• Families belonging to Antyodaya Anna Yojana (AAY) and Priority Households (PHH) categories will be eligible for the scheme. PHH are to be identified by State Governments/Union Territory Administrations as per criteria evolved by them.  AAY families are to be identified by States/UTs as per the criteria prescribed by the Central Government: 
  • Households headed by widows or terminally ill persons or disabled persons or persons aged 60 years or more with no assured means of subsistence or societal support. 
  • Widows or terminally ill persons or disabled persons or persons aged 60 years or more or single women or single men with no family or societal support or assured means of subsistence. 
  • All primitive tribal households. 
  • Landless agriculture labourers, marginal farmers, rural artisans/craftsmen such as potters, tanners, weavers, blacksmiths, carpenters, slum dwellers, and persons earning their livelihood on daily basis in the informal sector like porters, coolies, rickshaw pullers, hand cart pullers, fruit and flower sellers, snake charmers, rag pickers, cobblers, destitutes and other similar categories in both rural and urban areas. 
  • All eligible Below Poverty Line families of HIV positive persons. 


  • Free Food Grains: Under this scheme, eligible beneficiaries receive free food grains, primarily rice and wheat, in addition to their regular entitlements from the Public Distribution System (PDS). This extra allocation is provided to ensure that people do not go hungry, especially during emergencies. 
  • Nutritional Support: PMGKAY helps in ensuring food and nutritional security for economically weaker sections of society. It enables vulnerable populations to access essential food items, promoting better health and well-being.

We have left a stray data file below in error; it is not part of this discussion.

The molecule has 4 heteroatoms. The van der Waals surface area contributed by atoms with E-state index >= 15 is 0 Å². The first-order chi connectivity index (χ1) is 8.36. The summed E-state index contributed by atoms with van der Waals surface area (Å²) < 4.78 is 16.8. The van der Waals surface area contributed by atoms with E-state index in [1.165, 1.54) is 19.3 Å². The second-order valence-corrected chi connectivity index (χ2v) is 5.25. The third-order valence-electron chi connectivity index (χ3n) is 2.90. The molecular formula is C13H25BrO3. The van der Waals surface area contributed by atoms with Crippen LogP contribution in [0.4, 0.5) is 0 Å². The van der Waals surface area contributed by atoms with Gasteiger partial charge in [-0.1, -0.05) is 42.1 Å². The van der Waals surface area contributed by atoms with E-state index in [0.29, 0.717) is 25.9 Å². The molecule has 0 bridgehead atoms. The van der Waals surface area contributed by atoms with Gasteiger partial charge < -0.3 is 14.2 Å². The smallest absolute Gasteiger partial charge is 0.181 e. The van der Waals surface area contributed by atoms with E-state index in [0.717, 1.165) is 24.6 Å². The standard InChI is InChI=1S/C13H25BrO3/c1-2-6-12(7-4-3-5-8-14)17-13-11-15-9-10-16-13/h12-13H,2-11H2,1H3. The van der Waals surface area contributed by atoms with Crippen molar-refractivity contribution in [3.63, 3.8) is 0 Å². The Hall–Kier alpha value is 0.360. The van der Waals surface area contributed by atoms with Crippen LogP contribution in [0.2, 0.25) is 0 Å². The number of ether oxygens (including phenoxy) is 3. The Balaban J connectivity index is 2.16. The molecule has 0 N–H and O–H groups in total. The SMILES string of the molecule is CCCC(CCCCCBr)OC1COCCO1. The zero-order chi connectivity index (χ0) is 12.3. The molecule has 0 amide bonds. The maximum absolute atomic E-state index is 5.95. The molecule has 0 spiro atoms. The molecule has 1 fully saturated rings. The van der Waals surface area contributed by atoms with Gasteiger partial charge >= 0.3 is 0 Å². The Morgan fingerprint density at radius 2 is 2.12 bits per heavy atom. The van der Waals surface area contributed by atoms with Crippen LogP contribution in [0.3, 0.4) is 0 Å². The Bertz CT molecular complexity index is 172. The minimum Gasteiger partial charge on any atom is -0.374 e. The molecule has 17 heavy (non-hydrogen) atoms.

• Mitigating Hunger: The scheme plays a crucial role in mitigating hunger and food insecurity, particularly in times of crisis, natural disasters, or economic hardships. It helps prevent malnutrition and starvation among marginalized communities. 
  • Social Safety Net: PMGKAY acts as a social safety net by providing additional food support to those in need. It helps reduce the financial burden on vulnerable families, ensuring they have access to basic food items. 
  • Increased Food Accessibility: PMGKAY increases the accessibility of food grains to those who may not be able to afford them otherwise. This supports poverty alleviation efforts and reduces food-related disparities. 


  • Costly: Sustaining the program places a significant financial burden on the government and necessitates a steady supply of affordable grains.  
  • Fiscal Deficit Impact: The program’s continuation may jeopardize the government’s efforts to further reduce the fiscal deficit, which is targeted to be at 6.4% of the gross domestic product. 
  • Inflation Concerns: The government’s decision regarding the program could also influence inflation. Rising prices of rice and wheat, which collectively account for approximately 10% of India’s retail inflation, are attributed to reduced production caused by factors like heatwaves and an inconsistent monsoon. 

3 . Rare earth metals

Context: Countries’ energy transition efforts face significant uncertainty due to the oligopolistic control over mining and processing of rare earth elements that were critical to scale up green technologies, Chief Economic Advisor V. Anantha Nageswaran observed. 

What are Rare Earth Metals ?  

  • Rare earth metals, often referred to as rare earth elements (REEs), are a group of 17 chemical elements found in the Earth’s crust. 
  •  They are relatively abundant in terms of their presence in the Earth’s crust but are often dispersed in low concentrations, making their extraction and processing challenging.